In the 1970’s, when recordable cassettes came out, many in the music industry – never the brightest bulbs in the big media bunch – worried that albums were dead because everyone would simply tape their friends’ albums. That didn’t happen, even when CD’s emerged, allowing you to make commercial-quality mix tapes.
The VTR’s of old, which were luxury devices at best, gave way in 1979 to the Betamax, then VHS, and the television networks worried it would be the end of television, since no one would pay for it. But television is now on Hulu and Netflix and iTunes and lasted long enough for us to figure out TiVo. Television is now written around TiVo. Do you think Lost or Battlestar Galactica would have lasted more than half a season in the pre-TiVo world?
Then came Napster, which was going to destroy the recording industry, allowing Sony to perform criminal hacking of your hard drive. (Incidentally, that makes Sony execs slightly lower than BP executives on the evolutionary ladder. Maybe someday, they will surpass genital wart or toenail fungus, but I’m not holding my breath.) Never mind that cheap commercial broadband and the CD burner had been around in viable form since 1994.
And yet iTunes and Amazon and Rhapsody continue to grow.
So now some are worried that ebooks mean authors will no longer make money because the Kindle and the iPad will magically make content free.
For starters, the Kindle and the iPad are merely pad computers. They’ve been around for a decade or so, but Amazon, Barnes & Noble, and Sony found a dedicated use for them and made them something Microsoft could never quite get them to be: useful. Apple, in turn, saw that the time had come for a genuine pad computer, for which we now know the iPhone was merely a tiny prototype. If anything, Apple is exploiting the iPad to make it easier to charge for content. Why?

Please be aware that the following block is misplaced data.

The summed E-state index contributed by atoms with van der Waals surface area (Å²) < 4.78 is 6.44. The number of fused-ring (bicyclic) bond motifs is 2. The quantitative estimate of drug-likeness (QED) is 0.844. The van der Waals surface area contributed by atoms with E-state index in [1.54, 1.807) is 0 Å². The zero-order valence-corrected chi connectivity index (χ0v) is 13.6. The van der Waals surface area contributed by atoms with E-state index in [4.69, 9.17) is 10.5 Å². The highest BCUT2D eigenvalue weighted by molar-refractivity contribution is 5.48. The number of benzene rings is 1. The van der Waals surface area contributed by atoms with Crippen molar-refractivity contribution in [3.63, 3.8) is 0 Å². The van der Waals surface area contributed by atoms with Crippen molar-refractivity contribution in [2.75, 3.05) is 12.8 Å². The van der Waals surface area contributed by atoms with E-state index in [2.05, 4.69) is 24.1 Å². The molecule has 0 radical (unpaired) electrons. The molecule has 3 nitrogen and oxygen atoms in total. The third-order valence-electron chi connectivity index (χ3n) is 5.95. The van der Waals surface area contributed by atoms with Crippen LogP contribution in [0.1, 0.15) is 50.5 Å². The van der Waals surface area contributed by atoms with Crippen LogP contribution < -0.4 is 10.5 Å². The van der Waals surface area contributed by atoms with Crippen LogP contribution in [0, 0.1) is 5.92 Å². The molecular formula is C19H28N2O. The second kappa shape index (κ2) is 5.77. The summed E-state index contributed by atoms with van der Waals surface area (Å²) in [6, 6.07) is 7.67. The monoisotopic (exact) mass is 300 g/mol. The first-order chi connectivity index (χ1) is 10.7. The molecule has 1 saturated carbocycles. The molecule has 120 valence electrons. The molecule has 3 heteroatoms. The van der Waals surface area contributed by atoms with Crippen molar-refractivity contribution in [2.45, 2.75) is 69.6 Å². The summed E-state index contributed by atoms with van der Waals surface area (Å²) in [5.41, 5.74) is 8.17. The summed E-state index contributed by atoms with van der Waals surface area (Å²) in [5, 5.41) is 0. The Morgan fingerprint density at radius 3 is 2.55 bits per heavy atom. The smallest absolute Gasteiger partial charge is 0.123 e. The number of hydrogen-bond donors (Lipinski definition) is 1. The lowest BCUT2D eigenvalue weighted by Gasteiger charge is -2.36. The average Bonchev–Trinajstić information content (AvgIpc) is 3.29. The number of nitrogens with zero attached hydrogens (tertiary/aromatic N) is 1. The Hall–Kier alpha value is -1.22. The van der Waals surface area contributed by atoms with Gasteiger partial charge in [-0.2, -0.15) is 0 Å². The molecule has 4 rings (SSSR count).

People will pay for content if you don’t make them jump through twenty hoops to get at it. This is why virtually all DRM schemes not based in the cloud are doomed to failure. Apple’s original solution was to make stripping the DRM labor-intensive. Think I’m going to share my backups of all my Tom Waits albums with you? Get your own, cheapskate!
So how’s this apply to ebooks? Simple. Google is building a bookstore. Apple has a bookstore. We already know about Amazon, Sony, and Barnes & Noble. And print is not dead, merely in flux.
But, of course, there is no shortage of luddites with every tech revolution, crying that the sky is falling. Usually, it’s someone frustrated that they already weren’t earning what they wanted from publishing (not the hardest thing to do when gauging buyers’ tastes is little more than a crap shoot anyway) or doesn’t quite understand the technology very well. (Hey, I like books, too! No battery life issues, loss of content, etc.) But the fact is no one wants to watch lousy television. (For our purposes, lousy is a purely subjective term. Reality television is all lousy, but I still watch for the quality train wrecks it provides.) No one wants to hear bad music, at least in the long run. (Why The Beatles and the Stones endure, but nowhere near as many remember Bo Donaldson and the Heywoods.) Make good content easy to pay for, and people will pay for it.
It all comes down to writing a good book. The ones that grab more people will sell more copies.
And let’s be honest here. Writing careers are purely luck. You can have all kinds of luck early on, then crash and burn, or spend twenty years becoming an overnight success. I’ve seen both.